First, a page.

|| Checking for direct PDF access through Ovid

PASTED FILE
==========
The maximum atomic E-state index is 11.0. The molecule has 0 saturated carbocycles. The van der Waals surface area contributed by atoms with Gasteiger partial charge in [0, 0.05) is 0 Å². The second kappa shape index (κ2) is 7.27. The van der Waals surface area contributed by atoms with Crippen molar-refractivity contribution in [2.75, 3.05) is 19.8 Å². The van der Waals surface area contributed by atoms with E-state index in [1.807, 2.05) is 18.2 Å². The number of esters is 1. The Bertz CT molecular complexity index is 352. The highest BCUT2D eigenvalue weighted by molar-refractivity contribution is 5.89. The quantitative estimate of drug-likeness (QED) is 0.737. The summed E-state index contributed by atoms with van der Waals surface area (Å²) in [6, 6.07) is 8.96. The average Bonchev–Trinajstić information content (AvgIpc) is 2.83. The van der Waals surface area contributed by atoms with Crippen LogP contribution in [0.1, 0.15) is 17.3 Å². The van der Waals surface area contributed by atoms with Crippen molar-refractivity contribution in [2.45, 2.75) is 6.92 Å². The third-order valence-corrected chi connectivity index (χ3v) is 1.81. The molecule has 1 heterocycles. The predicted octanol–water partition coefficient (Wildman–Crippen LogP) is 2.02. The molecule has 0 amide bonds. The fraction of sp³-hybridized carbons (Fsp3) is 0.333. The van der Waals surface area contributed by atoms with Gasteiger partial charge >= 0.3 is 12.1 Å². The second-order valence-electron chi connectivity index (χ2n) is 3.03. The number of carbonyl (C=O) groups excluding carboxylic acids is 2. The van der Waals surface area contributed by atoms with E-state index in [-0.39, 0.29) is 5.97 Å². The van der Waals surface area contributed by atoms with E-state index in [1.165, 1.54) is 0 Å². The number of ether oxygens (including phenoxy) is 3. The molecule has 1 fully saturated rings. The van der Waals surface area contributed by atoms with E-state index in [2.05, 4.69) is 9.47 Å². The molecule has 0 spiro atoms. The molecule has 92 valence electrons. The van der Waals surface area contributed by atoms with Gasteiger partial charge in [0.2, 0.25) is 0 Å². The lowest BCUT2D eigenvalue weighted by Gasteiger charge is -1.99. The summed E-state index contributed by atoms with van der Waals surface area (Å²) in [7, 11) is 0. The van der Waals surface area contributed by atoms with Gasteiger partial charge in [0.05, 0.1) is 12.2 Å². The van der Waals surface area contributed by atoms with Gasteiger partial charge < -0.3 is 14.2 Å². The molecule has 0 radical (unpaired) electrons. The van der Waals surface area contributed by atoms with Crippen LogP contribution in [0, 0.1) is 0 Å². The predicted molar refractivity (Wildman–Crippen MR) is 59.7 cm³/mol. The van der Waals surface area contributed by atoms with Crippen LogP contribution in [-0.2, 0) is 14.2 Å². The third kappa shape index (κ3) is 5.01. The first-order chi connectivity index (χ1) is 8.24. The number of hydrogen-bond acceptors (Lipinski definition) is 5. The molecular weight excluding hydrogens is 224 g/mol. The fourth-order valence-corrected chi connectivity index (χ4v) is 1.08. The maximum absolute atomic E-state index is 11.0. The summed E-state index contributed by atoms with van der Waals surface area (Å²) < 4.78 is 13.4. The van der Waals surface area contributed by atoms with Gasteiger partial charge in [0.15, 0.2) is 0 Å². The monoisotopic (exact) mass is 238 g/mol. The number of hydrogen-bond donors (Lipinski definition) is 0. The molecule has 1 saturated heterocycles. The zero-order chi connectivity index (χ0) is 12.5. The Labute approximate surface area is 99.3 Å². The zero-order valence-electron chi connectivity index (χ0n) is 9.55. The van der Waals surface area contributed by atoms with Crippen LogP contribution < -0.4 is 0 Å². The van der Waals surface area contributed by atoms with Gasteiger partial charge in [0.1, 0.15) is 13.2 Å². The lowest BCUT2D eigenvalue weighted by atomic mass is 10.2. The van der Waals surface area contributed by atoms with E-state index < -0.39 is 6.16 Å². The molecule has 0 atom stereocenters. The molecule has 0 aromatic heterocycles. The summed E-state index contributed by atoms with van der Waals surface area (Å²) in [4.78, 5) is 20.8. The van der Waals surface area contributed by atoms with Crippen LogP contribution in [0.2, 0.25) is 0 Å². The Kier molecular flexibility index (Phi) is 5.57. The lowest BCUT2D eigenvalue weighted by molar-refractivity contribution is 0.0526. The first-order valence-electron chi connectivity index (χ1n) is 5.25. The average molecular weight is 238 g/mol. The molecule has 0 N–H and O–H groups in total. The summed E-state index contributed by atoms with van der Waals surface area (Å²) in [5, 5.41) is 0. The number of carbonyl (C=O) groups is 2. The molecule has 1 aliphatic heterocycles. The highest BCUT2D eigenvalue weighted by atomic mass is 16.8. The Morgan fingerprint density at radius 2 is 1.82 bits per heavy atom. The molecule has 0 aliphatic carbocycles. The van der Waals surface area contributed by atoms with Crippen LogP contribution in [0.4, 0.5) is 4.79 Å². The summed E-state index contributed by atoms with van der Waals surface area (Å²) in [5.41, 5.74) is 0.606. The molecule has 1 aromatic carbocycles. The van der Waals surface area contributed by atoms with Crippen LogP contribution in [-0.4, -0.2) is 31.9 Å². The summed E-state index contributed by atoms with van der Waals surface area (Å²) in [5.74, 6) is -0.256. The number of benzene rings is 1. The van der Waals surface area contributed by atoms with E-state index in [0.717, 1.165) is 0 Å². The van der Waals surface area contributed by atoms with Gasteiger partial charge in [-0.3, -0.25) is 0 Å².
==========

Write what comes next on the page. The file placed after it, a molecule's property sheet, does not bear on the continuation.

Adherent-invasive Escherichia coli (AIEC) are a leading candidate bacterial trigger for Crohn's disease (CD). The AIEC pathovar is defined by in vitro cell-line assays examining specific bacteria/cell interactions. No molecular marker exists for their identification. Our aim was to identify a molecular property common to the AIEC phenotype.41 B2 phylogroup E. coli strains were isolated from 36 Australian subjects: 19 patients with IBD and 17 without. Adherence/invasion assays were conducted using the I-407 epithelial cell line and survival/replication assays using the THP-1 macrophage cell line. Cytokine secretion tumour necrosis factor ((TNF)-α, interleukin (IL) 6, IL-8 and IL-10) was measured using ELISA. The genomes were assembled and annotated, and cluster analysis performed using CD-HIT. The resulting matrices were analysed to identify genes unique/more frequent in AIEC strains compared with non-AIEC strains. Base composition differences and clustered regularly interspaced palindromic repeat (CRISPR) analyses were conducted.Of all B2 phylogroup strains assessed, 79% could survive and replicate in macrophages. Among them, 11/41 strains (5 CD, 2 UCs, 5 non-IBD) also adhere to and invade epithelial cells, a phenotype assigning them to the AIEC pathovar. The AIEC strains were phylogenetically heterogeneous. We did not identify a gene (or nucleic acid base composition differences) common to all, or the majority of, AIEC. Cytokine secretion and CRISPRs were not associated with the AIEC phenotype.Comparative genomic analysis of AIEC and non-AIEC strains did not identify a molecular property exclusive to the AIEC phenotype. We recommend a broader approach to the identification of the bacteria-host interactions that are important in the pathogenesis of Crohn's disease.